Tottenham have promised to set up a fan panel that will have a direct line to the club's board as part of attempts to assuage anger over their involvement in the Super League. (More Football News)
Spurs were one of 12 clubs, including the rest of the Premier League's 'big six', who signed up to the creation of a new European competition in which founding members could not be relegated.
After a furious reaction from fans and former players, and some concern expressed by certain sponsors of the clubs, nine of the 12 teams formally withdrew from the plans and pledged their commitment to recognised UEFA competitions. Only Real Madrid, Barcelona and Juventus have yet to renounce the Super League.
In a statement, Spurs said they signed up to the plans "with the expectation that the format, rules and structures would evolve through dialogue with key parties, namely the Premier League, FA, UEFA, FIFA and, crucially, fans". They said the "access system" – which would have allowed only five different teams, outside the founders, to qualify each season – was misguided, adding: "We wholeheartedly regret that we involved the club and that the legal process itself meant we were unable to consult our fans early on – we apologise unreservedly."
As part of a drive towards cooling supporter anger and ensuring fan views are taken into account in the running of the club, Spurs say they will establish a "Club Advisory Panel" comprising "elected representatives from the different constituencies of our fanbase, inclusive and reflective of our fans’ diversity".
The chair of the panel will also be appointed as a non-executive board member, a move the club hopes will provide "authentic, genuine representation and will ensure fans are at the heart of club decision-making".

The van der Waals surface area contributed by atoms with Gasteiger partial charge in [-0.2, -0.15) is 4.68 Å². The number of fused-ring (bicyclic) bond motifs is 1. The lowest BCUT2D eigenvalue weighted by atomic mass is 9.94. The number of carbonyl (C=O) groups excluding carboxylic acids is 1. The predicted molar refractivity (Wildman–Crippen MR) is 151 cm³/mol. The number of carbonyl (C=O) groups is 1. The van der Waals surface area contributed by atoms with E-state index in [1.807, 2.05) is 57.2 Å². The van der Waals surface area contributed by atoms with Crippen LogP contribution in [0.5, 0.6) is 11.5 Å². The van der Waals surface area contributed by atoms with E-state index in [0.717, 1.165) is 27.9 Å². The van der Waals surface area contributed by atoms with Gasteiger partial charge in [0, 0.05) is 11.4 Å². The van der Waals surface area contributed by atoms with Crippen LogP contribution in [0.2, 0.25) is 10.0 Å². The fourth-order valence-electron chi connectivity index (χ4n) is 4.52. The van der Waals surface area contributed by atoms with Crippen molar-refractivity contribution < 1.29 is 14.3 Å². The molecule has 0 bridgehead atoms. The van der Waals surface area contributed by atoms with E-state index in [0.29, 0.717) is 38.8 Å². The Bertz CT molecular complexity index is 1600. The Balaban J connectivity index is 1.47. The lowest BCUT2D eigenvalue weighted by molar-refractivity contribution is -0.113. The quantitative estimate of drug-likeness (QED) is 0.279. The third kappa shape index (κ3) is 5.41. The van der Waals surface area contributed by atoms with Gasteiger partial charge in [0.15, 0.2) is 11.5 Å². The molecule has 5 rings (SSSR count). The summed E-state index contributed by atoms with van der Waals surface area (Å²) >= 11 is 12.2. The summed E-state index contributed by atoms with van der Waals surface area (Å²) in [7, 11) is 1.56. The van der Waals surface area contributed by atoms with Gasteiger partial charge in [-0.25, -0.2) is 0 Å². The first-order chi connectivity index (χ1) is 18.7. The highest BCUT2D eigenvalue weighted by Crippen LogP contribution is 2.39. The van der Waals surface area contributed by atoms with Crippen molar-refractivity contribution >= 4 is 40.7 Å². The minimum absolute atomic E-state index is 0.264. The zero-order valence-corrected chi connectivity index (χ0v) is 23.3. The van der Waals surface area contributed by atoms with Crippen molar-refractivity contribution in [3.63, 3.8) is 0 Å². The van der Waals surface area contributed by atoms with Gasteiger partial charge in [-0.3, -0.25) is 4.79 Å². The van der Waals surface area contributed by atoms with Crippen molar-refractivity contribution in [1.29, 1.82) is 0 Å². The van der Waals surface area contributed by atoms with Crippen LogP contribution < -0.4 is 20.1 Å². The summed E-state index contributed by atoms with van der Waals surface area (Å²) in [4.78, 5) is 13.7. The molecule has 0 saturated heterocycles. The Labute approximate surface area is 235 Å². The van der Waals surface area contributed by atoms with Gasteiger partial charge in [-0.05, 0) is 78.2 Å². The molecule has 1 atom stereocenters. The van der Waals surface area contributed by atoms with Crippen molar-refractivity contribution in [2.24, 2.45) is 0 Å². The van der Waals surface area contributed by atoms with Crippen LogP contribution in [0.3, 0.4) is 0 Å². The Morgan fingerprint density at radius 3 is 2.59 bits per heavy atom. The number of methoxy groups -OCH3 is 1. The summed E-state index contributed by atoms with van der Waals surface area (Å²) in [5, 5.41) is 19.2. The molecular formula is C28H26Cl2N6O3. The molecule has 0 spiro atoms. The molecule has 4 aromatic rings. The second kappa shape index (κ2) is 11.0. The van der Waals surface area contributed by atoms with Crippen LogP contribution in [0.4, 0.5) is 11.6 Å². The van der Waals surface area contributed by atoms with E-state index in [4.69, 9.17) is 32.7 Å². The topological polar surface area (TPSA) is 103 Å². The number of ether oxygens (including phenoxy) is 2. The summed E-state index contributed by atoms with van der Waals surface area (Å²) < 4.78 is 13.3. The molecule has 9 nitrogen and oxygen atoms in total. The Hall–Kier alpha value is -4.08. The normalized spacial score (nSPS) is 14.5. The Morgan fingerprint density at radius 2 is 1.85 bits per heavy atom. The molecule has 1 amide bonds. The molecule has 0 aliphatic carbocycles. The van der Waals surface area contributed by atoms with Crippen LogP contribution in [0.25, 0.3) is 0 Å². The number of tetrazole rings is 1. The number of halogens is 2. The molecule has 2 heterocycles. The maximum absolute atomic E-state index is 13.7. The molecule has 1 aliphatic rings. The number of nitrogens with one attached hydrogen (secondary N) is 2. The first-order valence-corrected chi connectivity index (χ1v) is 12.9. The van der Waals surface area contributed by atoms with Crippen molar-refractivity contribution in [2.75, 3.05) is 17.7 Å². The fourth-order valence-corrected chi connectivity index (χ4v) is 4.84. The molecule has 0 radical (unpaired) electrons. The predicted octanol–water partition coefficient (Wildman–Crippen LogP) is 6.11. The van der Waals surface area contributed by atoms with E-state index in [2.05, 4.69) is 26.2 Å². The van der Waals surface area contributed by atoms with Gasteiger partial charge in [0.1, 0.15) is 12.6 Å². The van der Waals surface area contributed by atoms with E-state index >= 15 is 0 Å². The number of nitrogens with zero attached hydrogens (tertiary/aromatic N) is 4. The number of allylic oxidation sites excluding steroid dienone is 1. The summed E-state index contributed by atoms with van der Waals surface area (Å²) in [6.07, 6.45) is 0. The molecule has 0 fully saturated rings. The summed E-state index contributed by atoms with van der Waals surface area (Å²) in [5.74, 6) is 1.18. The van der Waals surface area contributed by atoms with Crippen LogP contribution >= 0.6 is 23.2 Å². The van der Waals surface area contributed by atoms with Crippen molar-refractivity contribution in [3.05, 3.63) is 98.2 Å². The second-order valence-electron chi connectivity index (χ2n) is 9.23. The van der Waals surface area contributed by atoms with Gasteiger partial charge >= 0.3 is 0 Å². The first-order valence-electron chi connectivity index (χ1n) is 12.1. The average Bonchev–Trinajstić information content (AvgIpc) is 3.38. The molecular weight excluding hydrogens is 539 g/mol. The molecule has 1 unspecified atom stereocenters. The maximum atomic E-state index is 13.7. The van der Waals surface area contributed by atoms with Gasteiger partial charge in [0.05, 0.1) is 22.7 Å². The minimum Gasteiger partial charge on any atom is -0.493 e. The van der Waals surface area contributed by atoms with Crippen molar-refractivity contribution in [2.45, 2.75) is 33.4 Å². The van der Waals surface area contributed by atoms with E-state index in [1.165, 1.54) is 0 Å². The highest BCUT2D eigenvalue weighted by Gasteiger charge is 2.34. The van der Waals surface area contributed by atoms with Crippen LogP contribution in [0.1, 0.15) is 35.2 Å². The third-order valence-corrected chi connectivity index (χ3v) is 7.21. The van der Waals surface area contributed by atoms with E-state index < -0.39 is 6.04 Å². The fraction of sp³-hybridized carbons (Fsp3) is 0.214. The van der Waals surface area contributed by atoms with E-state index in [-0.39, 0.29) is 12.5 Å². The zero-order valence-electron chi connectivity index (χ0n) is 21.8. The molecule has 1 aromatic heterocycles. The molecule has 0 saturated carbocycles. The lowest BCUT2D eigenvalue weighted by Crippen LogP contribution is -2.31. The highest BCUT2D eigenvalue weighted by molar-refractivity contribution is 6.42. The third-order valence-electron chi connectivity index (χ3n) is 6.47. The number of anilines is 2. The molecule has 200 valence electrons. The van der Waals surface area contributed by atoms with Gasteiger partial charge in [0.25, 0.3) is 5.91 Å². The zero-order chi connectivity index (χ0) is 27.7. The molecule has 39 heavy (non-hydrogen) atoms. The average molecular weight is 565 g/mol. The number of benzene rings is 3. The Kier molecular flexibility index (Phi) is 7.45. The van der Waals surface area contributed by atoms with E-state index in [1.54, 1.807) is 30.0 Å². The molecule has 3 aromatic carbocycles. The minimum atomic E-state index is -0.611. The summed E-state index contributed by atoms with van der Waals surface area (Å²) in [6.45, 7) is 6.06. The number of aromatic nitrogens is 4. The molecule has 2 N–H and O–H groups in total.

The move comes after Chelsea announced they would allow three fan representatives to sit in on board meetings from July 1.
Spurs have also expressed their support for a review into football governance led by the United Kingdom government, which was put into action by culture secretary Oliver Dowden in the wake of the Super League fiasco.
Despite their pledge, Spurs also said they are disappointed that the Tottenham Hotspur Supporters' Trust (THST) has not yet met with the club – although they are not prepared to discuss changes in the executive board.
They added: "The THST, with whom we have worked and, indeed, promoted, for 20 years has called for the resignations of the executive board over the ESL – individuals who have lived and breathed this club for the best part of two decades. We have offered on several occasions to meet board-to-board and discuss an open agenda – excluding a change of club ownership and the resignation of the board. Our door remains open on this basis."